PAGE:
August 21, 2012

Disclaimer: The views and opinions expressed herein are solely those of the author and/or guest contributors and do not necessarily state or reflect those of The Perfume Magazine LLC, Raphaella Brescia Barkley or Mark David Boberick.

All content included on this site, such as text, graphics, logos, icons, videos and images is the property of The Perfume Magazine, LLC. or its content suppliers and protected by United States and international copyright laws. The compilation of all content on this site is the exclusive property of The Perfume Magazine, LLC. and protected by U.S. and international copyright laws.  

The Perfume is solely owned and operated by Raphaella Barkley Raphaella Barkley; Editor, Founder and Owner of  The Perfume Magazine LLC.
The Perfume Magazine Forums, The Perfume, The Perfume Magazine FaceBook,The Perfume Magazine Twitter, and Sniffapalooza, as well as all The Perfume Magazine Social Media, is also solely owned and operated by Raphaella Barkley and The Perfume Magazine LLC. 


Perfume Magazine Brand Consultant: Tim Girvin 

Our logo was created by GIRVIN | Strategic Branding, based in Seattle, NYC, and Tokyo. This is a specially built font that their design team created exclusively for Perfume Magazine. It is a custom cutting, redrawn and founded on a type design originated in 1798 by Giambattista Bodoni, drawn from the archives of Firmin Didot, an exemplar of luxurious design principles for hundreds of years. GIRVIN's team built the "fume" trail, as well as composited the arrangement of the bottles as part of the branding strategy.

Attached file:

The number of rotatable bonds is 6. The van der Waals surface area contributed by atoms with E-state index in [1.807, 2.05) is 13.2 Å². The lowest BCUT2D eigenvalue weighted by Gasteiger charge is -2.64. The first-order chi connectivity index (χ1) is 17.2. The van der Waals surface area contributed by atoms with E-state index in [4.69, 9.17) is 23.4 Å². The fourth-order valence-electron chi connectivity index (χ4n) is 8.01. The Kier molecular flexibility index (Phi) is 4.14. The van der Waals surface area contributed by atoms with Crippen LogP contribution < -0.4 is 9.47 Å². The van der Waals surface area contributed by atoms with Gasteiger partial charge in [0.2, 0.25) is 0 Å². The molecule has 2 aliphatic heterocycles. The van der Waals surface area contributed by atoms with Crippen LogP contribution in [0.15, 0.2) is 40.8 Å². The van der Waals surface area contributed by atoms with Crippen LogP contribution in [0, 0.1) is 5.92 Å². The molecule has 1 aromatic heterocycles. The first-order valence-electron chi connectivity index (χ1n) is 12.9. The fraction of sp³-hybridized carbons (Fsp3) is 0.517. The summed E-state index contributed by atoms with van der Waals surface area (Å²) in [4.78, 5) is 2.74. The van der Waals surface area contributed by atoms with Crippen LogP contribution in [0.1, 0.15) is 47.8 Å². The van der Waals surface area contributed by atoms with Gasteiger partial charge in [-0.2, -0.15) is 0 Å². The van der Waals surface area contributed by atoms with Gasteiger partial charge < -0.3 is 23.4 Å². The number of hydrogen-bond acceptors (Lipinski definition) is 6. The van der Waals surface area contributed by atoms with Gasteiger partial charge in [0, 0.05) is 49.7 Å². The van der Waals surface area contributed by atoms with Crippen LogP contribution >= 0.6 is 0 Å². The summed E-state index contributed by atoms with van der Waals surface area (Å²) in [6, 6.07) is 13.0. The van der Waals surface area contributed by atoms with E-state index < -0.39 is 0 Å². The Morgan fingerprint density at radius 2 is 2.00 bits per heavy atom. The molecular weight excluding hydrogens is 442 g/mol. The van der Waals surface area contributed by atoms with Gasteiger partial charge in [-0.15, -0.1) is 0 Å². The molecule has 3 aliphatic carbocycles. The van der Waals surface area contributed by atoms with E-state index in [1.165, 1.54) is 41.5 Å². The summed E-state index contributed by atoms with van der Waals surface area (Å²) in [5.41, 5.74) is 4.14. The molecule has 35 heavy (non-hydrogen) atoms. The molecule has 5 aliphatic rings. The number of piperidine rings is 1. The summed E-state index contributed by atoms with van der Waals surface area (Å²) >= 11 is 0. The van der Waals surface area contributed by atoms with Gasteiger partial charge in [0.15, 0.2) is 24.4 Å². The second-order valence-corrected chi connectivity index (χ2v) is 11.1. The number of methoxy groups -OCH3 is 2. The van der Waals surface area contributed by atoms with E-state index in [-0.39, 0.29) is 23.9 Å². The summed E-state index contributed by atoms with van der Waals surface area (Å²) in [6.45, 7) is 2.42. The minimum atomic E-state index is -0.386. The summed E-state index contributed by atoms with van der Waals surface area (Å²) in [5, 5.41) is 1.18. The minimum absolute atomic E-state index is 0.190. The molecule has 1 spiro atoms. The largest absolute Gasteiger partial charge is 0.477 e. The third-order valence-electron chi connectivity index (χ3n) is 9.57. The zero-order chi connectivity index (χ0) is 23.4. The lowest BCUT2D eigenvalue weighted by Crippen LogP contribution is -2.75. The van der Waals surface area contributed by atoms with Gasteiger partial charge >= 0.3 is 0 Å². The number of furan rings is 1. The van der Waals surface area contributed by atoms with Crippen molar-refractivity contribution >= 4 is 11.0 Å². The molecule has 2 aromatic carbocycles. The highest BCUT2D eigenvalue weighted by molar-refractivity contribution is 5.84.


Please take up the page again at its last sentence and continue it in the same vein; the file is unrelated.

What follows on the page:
The Perfume Magazine Banner was designed exclusively by GIRVIN and is the property of The Perfume Magazine, LLC. 
All images appearing in the banner are registered trademarks of their respected company and are used with permission. 

Creed Bottle image in The Perfume Magazine Banner is a registered trademark of Creed and used with permission.
Fracas Bottle image in The Perfume Magazine Banner is a registered trademark of Robert Piquet and used with permission.

The logo and banner are property of The Perfume Magazine, LLC. and are protected by U.S.and international copyright laws.

© Copyright. 2012. All Rights Reserved. The Perfume Magazine LLC 2012

SMELL A FRAGRANCE: Anatomy Of Emotions
By Dr. ​Francesc Montejo 
When we smell a fragrance, a magical process takes place that is predominantly involved in the brain. In turn, this phenomenon creates emotions and feelings that are more than a  mere psychological process. We will discuss this phenomenology, studying in depth the anatomy of emotions. Inhaling a perfume can sometimes involve a sensory adventure of unimaginable consequences, even though we capture only a small part of reality, almost incomprehensible, that surrounds us.

When we smell a fragrance, a magical process takes place that is predominantly involved in the brain. In turn, this phenomenon creates emotions and feelings that are more than a mere psychological process. Inhaling a perfume can sometimes involve a sensory adventure of unimaginable consequences.
​​I begin by revealing something that perhaps may seem surprising: the nose does not smell, the ears are not listening, the tongue does not taste, the eyes do not see and fingers do not feel touch. What actually performs all these functions is our mind. The brain is the supreme leading software of all those feelings that we experience every day. Perceptions are the result of certain algorithms or operations that makes our brains.